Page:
The issue of carrying out air strikes from the Soviet Union has a very delicate nature. We understand that it will be difficult for you to do without the support of Soviet aircraft but it is one thing to launch strikes when Soviet troops are present and other after their withdrawal…Such measures could unavoidable provoke countermeasures from the US and Pakistan and an unfavorable international reaction.

We also consider it necessary to urgently study the issue of providing security for the Hairaton-Kabul highway, It is clear that without the use of the road it would be practically impossible to solve the problem of supplying the capital…(Kabul, 13.1.1989)…

[RA Prime Minister] M. H. Sharq. Earlier we thought that all the damage which our motherland had suffered was connected with the war; however now we are convinced that the current administrative system has done us no less harm…We have a completely unrealistic budget which is based not so much on domestic sources of income but on free aid from the Soviet Union…You are giving us across-the-board aid but we have not justified your trust. The people ask why this happens…Our armed forces cannot provide security for freight shipments. At the transshipment bases bordering the USSR there is a three-month reserve of food for Kabul but we cannot deliver the food to the capital.

Eh. A. Shevardnadze. Understand, it is not so simple for us to give aid to Afghanistan. The butter, sugar, and flour which we are delivering to you is taken from the Soviet people but it doesn’t reach those for whom it is intended. Therefore providing security for the Hayraton-Kabul road and the possibility of organizing an air bridge to supply the capital get top priority. (Kabul, 14.1.1989)…

[RA Minister of State Security] G. F. Yakubi. As long as Ahmad Shah Masoud lives the Kabul-Hayraton route will be closed and consequently the problem of delivering freight and special equipment not only to the capital but to other regions of the country will remain acute. Whether or not this regime stands or falls depends on the solution of this problem…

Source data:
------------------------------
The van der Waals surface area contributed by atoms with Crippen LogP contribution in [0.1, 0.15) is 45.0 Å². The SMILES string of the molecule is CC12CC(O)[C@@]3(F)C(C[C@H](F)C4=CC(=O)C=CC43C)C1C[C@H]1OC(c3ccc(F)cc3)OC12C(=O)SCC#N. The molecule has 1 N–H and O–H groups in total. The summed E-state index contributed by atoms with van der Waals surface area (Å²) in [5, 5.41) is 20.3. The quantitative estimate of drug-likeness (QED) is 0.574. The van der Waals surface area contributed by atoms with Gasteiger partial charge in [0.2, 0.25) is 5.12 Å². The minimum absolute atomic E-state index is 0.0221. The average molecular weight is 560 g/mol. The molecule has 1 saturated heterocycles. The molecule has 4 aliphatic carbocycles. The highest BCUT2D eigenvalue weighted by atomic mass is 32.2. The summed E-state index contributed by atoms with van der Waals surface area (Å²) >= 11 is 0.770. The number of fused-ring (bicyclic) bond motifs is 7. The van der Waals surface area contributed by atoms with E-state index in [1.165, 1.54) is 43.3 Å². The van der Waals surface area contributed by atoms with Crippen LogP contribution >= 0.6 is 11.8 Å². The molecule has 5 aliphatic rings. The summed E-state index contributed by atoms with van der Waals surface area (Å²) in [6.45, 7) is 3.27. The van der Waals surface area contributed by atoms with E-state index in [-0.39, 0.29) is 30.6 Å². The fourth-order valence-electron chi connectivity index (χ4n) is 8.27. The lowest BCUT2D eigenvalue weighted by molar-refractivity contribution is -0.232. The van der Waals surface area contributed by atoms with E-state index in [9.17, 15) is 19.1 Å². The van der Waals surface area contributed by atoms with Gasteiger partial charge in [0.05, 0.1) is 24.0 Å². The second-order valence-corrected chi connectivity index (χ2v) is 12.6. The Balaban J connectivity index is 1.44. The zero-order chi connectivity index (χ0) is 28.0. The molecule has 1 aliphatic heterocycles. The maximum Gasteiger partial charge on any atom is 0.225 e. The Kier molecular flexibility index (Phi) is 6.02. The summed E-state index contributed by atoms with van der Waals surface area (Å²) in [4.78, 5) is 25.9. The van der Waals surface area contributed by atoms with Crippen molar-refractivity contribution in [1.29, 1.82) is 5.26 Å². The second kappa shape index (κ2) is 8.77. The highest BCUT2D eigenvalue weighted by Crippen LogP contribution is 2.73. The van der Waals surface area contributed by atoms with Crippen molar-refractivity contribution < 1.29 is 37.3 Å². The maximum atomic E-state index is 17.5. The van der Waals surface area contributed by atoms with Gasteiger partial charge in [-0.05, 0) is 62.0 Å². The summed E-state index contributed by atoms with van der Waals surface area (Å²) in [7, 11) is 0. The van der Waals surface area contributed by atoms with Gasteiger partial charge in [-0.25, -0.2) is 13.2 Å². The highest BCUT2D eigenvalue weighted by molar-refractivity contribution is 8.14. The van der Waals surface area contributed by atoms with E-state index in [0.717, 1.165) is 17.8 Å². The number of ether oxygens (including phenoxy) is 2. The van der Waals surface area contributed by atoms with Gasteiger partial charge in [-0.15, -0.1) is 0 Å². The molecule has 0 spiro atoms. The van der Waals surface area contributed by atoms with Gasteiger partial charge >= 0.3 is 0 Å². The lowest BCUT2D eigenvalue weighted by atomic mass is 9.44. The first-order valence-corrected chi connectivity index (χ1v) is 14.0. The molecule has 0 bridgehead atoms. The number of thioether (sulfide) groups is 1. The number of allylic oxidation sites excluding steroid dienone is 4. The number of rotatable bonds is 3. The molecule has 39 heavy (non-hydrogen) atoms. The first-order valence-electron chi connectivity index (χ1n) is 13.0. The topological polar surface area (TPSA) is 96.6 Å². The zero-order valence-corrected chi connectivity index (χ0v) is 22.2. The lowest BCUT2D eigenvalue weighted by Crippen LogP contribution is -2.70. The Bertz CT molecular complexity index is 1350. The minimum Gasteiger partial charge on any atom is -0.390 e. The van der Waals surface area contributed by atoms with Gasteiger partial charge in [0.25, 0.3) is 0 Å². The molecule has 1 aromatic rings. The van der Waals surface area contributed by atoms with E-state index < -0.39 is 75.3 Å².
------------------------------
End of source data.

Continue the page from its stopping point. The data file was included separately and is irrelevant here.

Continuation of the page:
Eh. A. Shevardnadze. Will there be a coup, if we admit such a possibility, supported by the population of the capital if the city is supplied with everything necessary, in particular kerosene, bread, etc.?

G. F. Yakubi. I think they will not support one since the residents of Kabul are confident that in case of a coup G. Hekmatyar, who does not enjoy popularity in various social strata in the capital, will come to power…(14.1.1989, Kabul).

[RA Minister of Defense] Sh[ahnawaz] N. Tanay. The rebels are carrying  out active operations directed at disrupting the Geneva Accords and demonstrating their power in the hope of overthrowing people’s power. In my opinion, the military and political situation in the country is in a crisis and this crisis will grow. (14 January 1989, Kabul).

[RA Minister of Foreign Affairs] A[bdul] Wakil. It is necessary for the Soviet side, considering the provisions of the Geneva Accords, to continue to help our armed forces by launching rocket, bombing, and strafing attacks, especially after 15 February.[1] […] It is vitally important for us to maintain control of the airfields at Bagram and Kandahar and also the port of Hairaton.  After the conclusion of the Soviet troop withdrawal Ahmad Shah Masoud will doubtless try to close the road through the Salang [Tunnel pass] […]

[1] The deadline for the withdrawal of  Soviet troops from Afghanistan.